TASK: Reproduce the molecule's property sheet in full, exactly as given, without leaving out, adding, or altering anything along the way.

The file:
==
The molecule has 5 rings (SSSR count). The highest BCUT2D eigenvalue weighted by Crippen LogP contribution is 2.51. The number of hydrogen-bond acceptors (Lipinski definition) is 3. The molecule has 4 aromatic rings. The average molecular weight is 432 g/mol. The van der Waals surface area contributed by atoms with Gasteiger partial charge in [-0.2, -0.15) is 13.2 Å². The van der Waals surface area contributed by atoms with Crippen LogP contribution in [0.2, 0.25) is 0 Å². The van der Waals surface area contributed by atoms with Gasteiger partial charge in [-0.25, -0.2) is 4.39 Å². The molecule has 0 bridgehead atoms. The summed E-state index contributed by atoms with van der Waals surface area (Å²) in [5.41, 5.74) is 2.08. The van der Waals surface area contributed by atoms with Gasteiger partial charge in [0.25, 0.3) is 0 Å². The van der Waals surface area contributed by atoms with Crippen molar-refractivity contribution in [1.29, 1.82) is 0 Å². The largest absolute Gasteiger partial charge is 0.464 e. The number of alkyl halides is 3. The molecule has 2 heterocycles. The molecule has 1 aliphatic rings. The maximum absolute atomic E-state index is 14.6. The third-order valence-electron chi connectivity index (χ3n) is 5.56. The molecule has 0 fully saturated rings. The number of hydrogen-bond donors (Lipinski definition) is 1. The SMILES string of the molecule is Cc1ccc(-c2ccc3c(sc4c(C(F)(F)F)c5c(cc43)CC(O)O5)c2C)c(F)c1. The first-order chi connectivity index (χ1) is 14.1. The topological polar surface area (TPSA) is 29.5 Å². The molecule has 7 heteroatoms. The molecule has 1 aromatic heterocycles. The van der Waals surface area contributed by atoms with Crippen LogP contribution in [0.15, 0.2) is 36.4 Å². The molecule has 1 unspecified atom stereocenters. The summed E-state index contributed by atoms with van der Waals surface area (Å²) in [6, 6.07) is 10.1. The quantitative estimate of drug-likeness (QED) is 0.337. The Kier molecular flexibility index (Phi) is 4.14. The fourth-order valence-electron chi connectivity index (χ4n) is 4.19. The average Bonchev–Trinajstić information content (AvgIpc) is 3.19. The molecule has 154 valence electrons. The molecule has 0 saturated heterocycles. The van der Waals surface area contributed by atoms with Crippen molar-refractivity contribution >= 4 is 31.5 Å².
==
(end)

The molecule has 5 rings (SSSR count). The highest BCUT2D eigenvalue weighted by Crippen LogP contribution is 2.51. The number of hydrogen-bond acceptors (Lipinski definition) is 3. The molecule has 4 aromatic rings. The average molecular weight is 432 g/mol. The van der Waals surface area contributed by atoms with Gasteiger partial charge in [-0.2, -0.15) is 13.2 Å². The van der Waals surface area contributed by atoms with Crippen LogP contribution in [0.2, 0.25) is 0 Å². The van der Waals surface area contributed by atoms with Gasteiger partial charge in [-0.25, -0.2) is 4.39 Å². The molecule has 0 bridgehead atoms. The summed E-state index contributed by atoms with van der Waals surface area (Å²) in [5.41, 5.74) is 2.08. The van der Waals surface area contributed by atoms with Gasteiger partial charge in [0.25, 0.3) is 0 Å². The van der Waals surface area contributed by atoms with Crippen molar-refractivity contribution in [1.29, 1.82) is 0 Å². The largest absolute Gasteiger partial charge is 0.464 e. The number of alkyl halides is 3. The molecule has 2 heterocycles. The molecule has 1 aliphatic rings. The maximum absolute atomic E-state index is 14.6. The third-order valence-electron chi connectivity index (χ3n) is 5.56. The molecule has 0 fully saturated rings. The number of hydrogen-bond donors (Lipinski definition) is 1. The SMILES string of the molecule is Cc1ccc(-c2ccc3c(sc4c(C(F)(F)F)c5c(cc43)CC(O)O5)c2C)c(F)c1. The first-order chi connectivity index (χ1) is 14.1. The topological polar surface area (TPSA) is 29.5 Å². The molecule has 7 heteroatoms. The molecule has 1 aromatic heterocycles. The van der Waals surface area contributed by atoms with Crippen LogP contribution in [0.15, 0.2) is 36.4 Å². The molecule has 1 unspecified atom stereocenters. The summed E-state index contributed by atoms with van der Waals surface area (Å²) in [6, 6.07) is 10.1. The quantitative estimate of drug-likeness (QED) is 0.337. The Kier molecular flexibility index (Phi) is 4.14. The fourth-order valence-electron chi connectivity index (χ4n) is 4.19. The average Bonchev–Trinajstić information content (AvgIpc) is 3.19. The molecule has 154 valence electrons. The molecule has 0 saturated heterocycles. The van der Waals surface area contributed by atoms with Crippen molar-refractivity contribution >= 4 is 31.5 Å².